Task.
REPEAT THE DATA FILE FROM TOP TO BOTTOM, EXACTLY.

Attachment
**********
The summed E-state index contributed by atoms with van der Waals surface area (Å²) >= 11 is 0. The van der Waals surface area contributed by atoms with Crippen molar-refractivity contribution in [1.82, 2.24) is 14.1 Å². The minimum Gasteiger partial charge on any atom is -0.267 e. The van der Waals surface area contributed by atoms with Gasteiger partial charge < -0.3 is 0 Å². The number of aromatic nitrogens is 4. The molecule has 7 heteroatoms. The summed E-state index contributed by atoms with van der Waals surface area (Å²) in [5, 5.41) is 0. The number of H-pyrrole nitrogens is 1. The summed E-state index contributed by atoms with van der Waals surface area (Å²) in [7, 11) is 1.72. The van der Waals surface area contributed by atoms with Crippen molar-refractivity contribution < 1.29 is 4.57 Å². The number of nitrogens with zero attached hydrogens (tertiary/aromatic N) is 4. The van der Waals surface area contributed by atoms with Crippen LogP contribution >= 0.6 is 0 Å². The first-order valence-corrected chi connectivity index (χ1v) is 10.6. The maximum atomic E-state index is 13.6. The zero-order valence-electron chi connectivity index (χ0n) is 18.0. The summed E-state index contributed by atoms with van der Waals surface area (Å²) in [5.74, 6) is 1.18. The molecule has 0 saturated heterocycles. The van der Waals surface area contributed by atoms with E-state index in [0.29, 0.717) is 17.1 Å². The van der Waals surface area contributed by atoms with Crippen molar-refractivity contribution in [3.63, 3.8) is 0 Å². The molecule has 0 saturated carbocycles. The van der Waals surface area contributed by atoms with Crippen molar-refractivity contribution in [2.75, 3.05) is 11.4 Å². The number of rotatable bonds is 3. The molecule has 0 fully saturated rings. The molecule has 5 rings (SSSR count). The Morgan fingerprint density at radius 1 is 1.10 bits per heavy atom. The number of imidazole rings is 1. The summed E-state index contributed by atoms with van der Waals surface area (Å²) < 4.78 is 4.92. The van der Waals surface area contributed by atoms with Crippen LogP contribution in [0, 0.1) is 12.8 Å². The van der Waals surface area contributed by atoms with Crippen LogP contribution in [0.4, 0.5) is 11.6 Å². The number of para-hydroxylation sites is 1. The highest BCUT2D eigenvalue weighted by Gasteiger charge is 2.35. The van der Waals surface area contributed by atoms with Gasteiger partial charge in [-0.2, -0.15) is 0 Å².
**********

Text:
The summed E-state index contributed by atoms with van der Waals surface area (Å²) >= 11 is 0. The van der Waals surface area contributed by atoms with Crippen molar-refractivity contribution in [1.82, 2.24) is 14.1 Å². The minimum Gasteiger partial charge on any atom is -0.267 e. The van der Waals surface area contributed by atoms with Gasteiger partial charge < -0.3 is 0 Å². The number of aromatic nitrogens is 4. The molecule has 7 heteroatoms. The summed E-state index contributed by atoms with van der Waals surface area (Å²) in [5, 5.41) is 0. The number of H-pyrrole nitrogens is 1. The summed E-state index contributed by atoms with van der Waals surface area (Å²) in [7, 11) is 1.72. The van der Waals surface area contributed by atoms with Crippen molar-refractivity contribution < 1.29 is 4.57 Å². The number of nitrogens with zero attached hydrogens (tertiary/aromatic N) is 4. The van der Waals surface area contributed by atoms with Crippen LogP contribution >= 0.6 is 0 Å². The first-order valence-corrected chi connectivity index (χ1v) is 10.6. The maximum atomic E-state index is 13.6. The zero-order valence-electron chi connectivity index (χ0n) is 18.0. The summed E-state index contributed by atoms with van der Waals surface area (Å²) in [5.74, 6) is 1.18. The molecule has 0 saturated heterocycles. The van der Waals surface area contributed by atoms with E-state index in [0.29, 0.717) is 17.1 Å². The van der Waals surface area contributed by atoms with Crippen molar-refractivity contribution in [3.63, 3.8) is 0 Å². The molecule has 0 saturated carbocycles. The van der Waals surface area contributed by atoms with Crippen molar-refractivity contribution in [2.75, 3.05) is 11.4 Å². The number of rotatable bonds is 3. The molecule has 0 fully saturated rings. The molecule has 5 rings (SSSR count). The Morgan fingerprint density at radius 1 is 1.10 bits per heavy atom. The number of imidazole rings is 1. The summed E-state index contributed by atoms with van der Waals surface area (Å²) < 4.78 is 4.92. The van der Waals surface area contributed by atoms with Crippen LogP contribution in [0, 0.1) is 12.8 Å². The van der Waals surface area contributed by atoms with Crippen LogP contribution in [0.4, 0.5) is 11.6 Å². The number of para-hydroxylation sites is 1. The highest BCUT2D eigenvalue weighted by Gasteiger charge is 2.35. The van der Waals surface area contributed by atoms with Gasteiger partial charge in [-0.2, -0.15) is 0 Å².